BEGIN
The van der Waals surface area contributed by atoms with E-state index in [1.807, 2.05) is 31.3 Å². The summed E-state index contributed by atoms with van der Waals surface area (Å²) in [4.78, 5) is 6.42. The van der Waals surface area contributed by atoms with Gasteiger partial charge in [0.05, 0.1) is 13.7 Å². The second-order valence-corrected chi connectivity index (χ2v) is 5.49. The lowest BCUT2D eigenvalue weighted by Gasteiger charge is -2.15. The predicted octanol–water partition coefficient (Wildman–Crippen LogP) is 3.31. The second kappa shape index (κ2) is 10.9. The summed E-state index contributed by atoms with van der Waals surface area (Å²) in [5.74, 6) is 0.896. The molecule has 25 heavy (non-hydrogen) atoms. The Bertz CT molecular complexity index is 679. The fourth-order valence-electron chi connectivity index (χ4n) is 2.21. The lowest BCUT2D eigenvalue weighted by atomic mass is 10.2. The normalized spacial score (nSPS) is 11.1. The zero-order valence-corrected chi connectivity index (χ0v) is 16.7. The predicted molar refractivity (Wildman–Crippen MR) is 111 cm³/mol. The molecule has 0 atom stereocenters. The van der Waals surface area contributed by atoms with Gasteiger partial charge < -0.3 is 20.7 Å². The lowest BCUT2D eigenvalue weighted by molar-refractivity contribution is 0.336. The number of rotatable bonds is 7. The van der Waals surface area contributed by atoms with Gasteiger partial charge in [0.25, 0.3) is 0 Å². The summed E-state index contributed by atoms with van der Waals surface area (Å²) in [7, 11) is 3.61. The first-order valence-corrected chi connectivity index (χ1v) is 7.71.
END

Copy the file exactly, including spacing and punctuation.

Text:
The van der Waals surface area contributed by atoms with E-state index in [1.807, 2.05) is 31.3 Å². The summed E-state index contributed by atoms with van der Waals surface area (Å²) in [4.78, 5) is 6.42. The van der Waals surface area contributed by atoms with Gasteiger partial charge in [0.05, 0.1) is 13.7 Å². The second-order valence-corrected chi connectivity index (χ2v) is 5.49. The lowest BCUT2D eigenvalue weighted by Gasteiger charge is -2.15. The predicted octanol–water partition coefficient (Wildman–Crippen LogP) is 3.31. The second kappa shape index (κ2) is 10.9. The summed E-state index contributed by atoms with van der Waals surface area (Å²) in [5.74, 6) is 0.896. The molecule has 25 heavy (non-hydrogen) atoms. The Bertz CT molecular complexity index is 679. The fourth-order valence-electron chi connectivity index (χ4n) is 2.21. The lowest BCUT2D eigenvalue weighted by atomic mass is 10.2. The normalized spacial score (nSPS) is 11.1. The zero-order valence-corrected chi connectivity index (χ0v) is 16.7. The predicted molar refractivity (Wildman–Crippen MR) is 111 cm³/mol. The molecule has 0 atom stereocenters. The van der Waals surface area contributed by atoms with Gasteiger partial charge < -0.3 is 20.7 Å². The lowest BCUT2D eigenvalue weighted by molar-refractivity contribution is 0.336. The number of rotatable bonds is 7. The van der Waals surface area contributed by atoms with Gasteiger partial charge in [0.25, 0.3) is 0 Å². The summed E-state index contributed by atoms with van der Waals surface area (Å²) in [7, 11) is 3.61. The first-order valence-corrected chi connectivity index (χ1v) is 7.71.